You wake up at 4 a.m. to the sound of your phone ringing off the hook. Your subconscious knows before your body can fully register: something is seriously wrong with your business. You jump out of bed while calling your management staff and logging onto your computer at the same time.
Especially if you own an internet-based company, your Twitter and Facebook feeds are probably already blowing up with complaints (maybe your service has shut down). Your blood pressure is rising by the second. (Customers of physical shops are also fans of flagging problems via social media, as broadcasted during the infamous Amy's Bakery meltdown back in May.)
So what are you going to do?
It is up to you, the business owner, to translate a crisis into an opportunity (even one that attracts new clients). Here's how to do it.
Establish a Solid Plan
Crisis planning is essential. Every business should have a minute-by-minute strategy for how it will deal a service shut down or public relations disaster. If you don't have a plan in place already, I recommend you clear today's calendar and call an all-hands management meeting to discuss.
As part of your plan, make sure you can confidently answer the following questions: Who will handle your social media accounts in case of a crisis? What will that person be authorized to write on social media? Will they need approval for every post? What will the messaging be across platforms? Will you have more than one person responding to posts? What posts will you proactively put out there?
Don't worry if you feel overwhelmed; the following steps will help you get started.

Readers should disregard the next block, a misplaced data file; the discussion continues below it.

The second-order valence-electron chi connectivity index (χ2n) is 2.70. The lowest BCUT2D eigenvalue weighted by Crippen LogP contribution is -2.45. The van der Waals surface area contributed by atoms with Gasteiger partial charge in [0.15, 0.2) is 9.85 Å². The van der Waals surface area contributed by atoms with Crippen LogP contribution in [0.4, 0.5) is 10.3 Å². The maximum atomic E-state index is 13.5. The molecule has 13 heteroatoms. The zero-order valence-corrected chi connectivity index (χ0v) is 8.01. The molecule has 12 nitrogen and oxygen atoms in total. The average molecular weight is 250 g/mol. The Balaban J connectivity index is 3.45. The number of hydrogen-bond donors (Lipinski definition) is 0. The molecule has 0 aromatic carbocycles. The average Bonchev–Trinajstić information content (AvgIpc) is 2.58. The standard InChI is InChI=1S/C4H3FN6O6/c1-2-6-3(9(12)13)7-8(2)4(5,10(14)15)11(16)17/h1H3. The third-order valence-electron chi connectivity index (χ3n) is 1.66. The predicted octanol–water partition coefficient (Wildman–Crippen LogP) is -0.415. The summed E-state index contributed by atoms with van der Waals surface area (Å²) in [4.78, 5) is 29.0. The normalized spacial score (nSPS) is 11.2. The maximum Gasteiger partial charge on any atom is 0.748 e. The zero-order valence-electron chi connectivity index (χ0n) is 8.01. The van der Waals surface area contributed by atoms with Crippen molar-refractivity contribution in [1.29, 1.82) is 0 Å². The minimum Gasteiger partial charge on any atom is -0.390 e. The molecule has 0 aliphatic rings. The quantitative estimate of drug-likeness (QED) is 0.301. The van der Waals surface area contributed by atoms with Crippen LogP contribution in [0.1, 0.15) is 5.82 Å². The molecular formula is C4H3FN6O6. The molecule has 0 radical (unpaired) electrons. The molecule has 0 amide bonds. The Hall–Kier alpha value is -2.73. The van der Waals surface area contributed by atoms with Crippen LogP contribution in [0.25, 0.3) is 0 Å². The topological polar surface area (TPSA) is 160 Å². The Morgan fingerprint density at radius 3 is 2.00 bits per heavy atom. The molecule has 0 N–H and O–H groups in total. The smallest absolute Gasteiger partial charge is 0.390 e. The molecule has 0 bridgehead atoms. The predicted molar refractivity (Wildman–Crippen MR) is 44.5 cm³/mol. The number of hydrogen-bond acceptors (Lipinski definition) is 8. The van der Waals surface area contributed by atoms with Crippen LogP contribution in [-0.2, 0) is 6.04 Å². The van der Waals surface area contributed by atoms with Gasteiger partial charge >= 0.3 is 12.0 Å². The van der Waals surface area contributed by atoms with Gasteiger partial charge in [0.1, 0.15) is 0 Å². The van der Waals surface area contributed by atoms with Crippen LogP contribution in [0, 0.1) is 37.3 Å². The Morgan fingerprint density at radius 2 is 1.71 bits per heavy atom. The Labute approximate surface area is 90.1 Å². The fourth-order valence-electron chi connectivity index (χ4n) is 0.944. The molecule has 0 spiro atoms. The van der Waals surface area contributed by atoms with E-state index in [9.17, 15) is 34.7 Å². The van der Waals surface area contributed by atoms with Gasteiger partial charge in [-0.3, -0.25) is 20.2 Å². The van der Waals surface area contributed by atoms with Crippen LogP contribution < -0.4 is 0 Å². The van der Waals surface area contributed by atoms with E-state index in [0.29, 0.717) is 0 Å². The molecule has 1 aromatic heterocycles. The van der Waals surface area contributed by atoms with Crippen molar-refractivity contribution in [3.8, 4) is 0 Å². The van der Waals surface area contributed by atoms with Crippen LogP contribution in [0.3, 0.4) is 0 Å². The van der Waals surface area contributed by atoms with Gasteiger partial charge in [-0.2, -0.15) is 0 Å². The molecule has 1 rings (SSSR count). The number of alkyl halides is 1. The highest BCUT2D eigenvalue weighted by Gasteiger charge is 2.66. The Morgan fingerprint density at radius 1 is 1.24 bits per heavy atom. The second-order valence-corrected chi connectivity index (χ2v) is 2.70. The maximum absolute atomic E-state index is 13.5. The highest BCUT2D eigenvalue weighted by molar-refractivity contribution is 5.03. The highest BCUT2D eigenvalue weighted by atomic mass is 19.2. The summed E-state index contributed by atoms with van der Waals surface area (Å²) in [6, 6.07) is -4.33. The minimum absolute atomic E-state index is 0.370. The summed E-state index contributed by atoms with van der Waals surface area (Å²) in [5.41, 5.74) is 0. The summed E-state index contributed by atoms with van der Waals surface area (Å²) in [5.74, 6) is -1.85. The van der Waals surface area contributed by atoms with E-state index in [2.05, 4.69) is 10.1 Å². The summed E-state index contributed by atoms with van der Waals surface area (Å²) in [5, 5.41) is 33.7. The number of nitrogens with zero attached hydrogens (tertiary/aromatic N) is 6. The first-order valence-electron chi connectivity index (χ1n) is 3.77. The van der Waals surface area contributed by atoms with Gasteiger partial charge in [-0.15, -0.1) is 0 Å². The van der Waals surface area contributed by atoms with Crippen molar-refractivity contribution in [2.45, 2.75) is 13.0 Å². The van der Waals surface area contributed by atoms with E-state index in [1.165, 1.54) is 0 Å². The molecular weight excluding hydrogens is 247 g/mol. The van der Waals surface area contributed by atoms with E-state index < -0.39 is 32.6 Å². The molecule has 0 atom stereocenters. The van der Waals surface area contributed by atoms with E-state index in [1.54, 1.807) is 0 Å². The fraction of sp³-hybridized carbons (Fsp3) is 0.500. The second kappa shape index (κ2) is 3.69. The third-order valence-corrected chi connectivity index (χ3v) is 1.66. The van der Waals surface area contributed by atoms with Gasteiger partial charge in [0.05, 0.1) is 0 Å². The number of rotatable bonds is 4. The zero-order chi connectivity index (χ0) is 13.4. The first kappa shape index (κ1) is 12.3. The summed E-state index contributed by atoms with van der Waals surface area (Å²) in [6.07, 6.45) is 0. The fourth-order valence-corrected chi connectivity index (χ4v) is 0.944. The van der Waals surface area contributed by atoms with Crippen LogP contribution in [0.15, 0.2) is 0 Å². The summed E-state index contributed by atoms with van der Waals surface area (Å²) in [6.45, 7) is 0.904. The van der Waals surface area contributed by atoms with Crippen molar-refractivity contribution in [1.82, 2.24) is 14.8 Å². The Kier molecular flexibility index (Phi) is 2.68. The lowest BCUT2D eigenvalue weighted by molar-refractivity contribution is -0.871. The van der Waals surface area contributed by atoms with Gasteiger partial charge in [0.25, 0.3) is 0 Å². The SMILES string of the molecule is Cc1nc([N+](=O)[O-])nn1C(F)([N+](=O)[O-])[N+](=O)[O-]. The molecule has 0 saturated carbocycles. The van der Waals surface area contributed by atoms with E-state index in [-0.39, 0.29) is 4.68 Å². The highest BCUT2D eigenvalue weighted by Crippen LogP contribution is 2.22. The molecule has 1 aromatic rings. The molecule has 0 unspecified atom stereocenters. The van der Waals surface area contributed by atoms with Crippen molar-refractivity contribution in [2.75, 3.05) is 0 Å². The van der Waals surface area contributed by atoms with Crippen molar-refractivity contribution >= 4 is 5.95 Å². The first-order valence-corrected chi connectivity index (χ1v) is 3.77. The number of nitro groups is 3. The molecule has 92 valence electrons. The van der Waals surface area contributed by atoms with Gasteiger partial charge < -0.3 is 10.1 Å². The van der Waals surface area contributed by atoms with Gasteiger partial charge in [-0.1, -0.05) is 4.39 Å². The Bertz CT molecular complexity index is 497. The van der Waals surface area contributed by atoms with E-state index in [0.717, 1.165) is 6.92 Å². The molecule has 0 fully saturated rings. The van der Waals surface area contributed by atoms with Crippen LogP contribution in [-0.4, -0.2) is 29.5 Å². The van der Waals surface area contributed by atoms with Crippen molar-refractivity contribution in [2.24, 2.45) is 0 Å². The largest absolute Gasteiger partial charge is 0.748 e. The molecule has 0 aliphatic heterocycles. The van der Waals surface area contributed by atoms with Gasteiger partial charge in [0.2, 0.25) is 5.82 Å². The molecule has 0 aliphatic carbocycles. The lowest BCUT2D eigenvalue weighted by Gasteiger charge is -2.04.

Step #1: Choose a Social Media Management System
You don't need to refresh your Twitter page every time you want to see the latest Tweets mentioning your business. Instead, download programs like TweetDeck or HootSuite to follow Twitter accounts in real-time.
Or, even better, use Nuvi (disclaimer: I have no connection to the company), a service that allows you to track everything said about your company online -- from Facebook, LinkedIn and Twitter posts to blog mentions. I use it and am obsessed.
Another option is to use Google Alerts, a free service that allows you to receive email notifications when keywords of your choosing are found on the web (in articles and blog posts, for example).
Step #2: Identify & Communicate
Within minutes of identifying the crisis, go to your employees. Tell them what's wrong and what you and your team are doing -- in detail -- to fix it. Check back with them every 15-20 minutes.
From there, assign (per your social media crisis plan) a point person to proactively and publicly acknowledge the issue on your social media channels and invite customers to visit a landing page on your website for more information.
Extra tip: Create a page on your company's site (easily identifiable on the home page) dedicated to the crisis and update it as needed (read: several times per hour, depending on the severity of the crisis).
Step #3: Update, Respond & Repeat
It is crucial to continuously update your clients during a crisis. It doesn't matter how many people are Tweeting or sending you Facebook status updates, respond to every single one of them. This can take serious personnel resources, but it is worth it. Respond personally (with a customer's @ Twitter handle each time); your dedication to superior customer service will be appreciated.
If you happen upon a customer who is flying off the handle, calmly respond to his/her post and ask them to message you off-line and offer your email address.
Extra tip: Shut off any automated marketing Tweets/Facebook posts during a crisis. You don't want pre-written, promotional messages going out in between damage control interactions with your customers. It's bad form.
Step #4: Circle Back, Post-Crisis
The crisis is under control and your Twitter/Facebook feeds have finally calmed down. Does this mean it is time to relax? Nope. Instead of trying to forget the crisis ever happened, reach back out to each customer that sent you a note on social media to see how they are doing and if there is anything you can do to make their lives better. This customer service effort will guarantee you a slew of new, happy customers (and referrals to boot).